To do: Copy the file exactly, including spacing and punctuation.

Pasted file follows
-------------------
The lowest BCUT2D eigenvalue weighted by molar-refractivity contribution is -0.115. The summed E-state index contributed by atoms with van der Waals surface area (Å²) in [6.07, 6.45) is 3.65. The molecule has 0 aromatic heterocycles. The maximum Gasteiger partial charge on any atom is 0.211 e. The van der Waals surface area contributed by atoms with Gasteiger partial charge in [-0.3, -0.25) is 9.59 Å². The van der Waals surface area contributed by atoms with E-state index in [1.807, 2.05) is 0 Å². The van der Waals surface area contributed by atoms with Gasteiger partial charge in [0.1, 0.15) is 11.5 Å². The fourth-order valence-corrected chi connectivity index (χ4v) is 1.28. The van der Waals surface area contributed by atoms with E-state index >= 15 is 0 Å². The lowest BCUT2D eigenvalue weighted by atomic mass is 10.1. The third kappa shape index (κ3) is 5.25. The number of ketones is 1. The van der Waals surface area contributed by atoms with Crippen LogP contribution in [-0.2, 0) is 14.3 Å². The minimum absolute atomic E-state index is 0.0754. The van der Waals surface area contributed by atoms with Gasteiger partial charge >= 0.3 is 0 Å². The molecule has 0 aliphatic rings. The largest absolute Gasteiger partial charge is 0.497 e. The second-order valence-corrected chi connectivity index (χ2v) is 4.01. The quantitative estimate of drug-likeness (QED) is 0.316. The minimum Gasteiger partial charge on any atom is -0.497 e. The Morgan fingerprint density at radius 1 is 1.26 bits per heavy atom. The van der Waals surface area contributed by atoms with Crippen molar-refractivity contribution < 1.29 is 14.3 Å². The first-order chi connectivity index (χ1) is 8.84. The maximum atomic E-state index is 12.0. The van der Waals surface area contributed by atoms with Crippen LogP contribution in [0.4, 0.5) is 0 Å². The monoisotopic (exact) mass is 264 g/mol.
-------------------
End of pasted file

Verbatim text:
The lowest BCUT2D eigenvalue weighted by molar-refractivity contribution is -0.115. The summed E-state index contributed by atoms with van der Waals surface area (Å²) in [6.07, 6.45) is 3.65. The molecule has 0 aromatic heterocycles. The maximum Gasteiger partial charge on any atom is 0.211 e. The van der Waals surface area contributed by atoms with Gasteiger partial charge in [-0.3, -0.25) is 9.59 Å². The van der Waals surface area contributed by atoms with E-state index in [1.807, 2.05) is 0 Å². The van der Waals surface area contributed by atoms with Gasteiger partial charge in [0.1, 0.15) is 11.5 Å². The fourth-order valence-corrected chi connectivity index (χ4v) is 1.28. The van der Waals surface area contributed by atoms with E-state index >= 15 is 0 Å². The lowest BCUT2D eigenvalue weighted by atomic mass is 10.1. The third kappa shape index (κ3) is 5.25. The number of ketones is 1. The van der Waals surface area contributed by atoms with Crippen LogP contribution in [-0.2, 0) is 14.3 Å². The minimum absolute atomic E-state index is 0.0754. The van der Waals surface area contributed by atoms with Gasteiger partial charge >= 0.3 is 0 Å². The molecule has 0 aliphatic rings. The largest absolute Gasteiger partial charge is 0.497 e. The second-order valence-corrected chi connectivity index (χ2v) is 4.01. The quantitative estimate of drug-likeness (QED) is 0.316. The minimum Gasteiger partial charge on any atom is -0.497 e. The Morgan fingerprint density at radius 1 is 1.26 bits per heavy atom. The van der Waals surface area contributed by atoms with Crippen molar-refractivity contribution < 1.29 is 14.3 Å². The first-order chi connectivity index (χ1) is 8.84. The maximum atomic E-state index is 12.0. The van der Waals surface area contributed by atoms with Crippen LogP contribution in [0.4, 0.5) is 0 Å². The monoisotopic (exact) mass is 264 g/mol.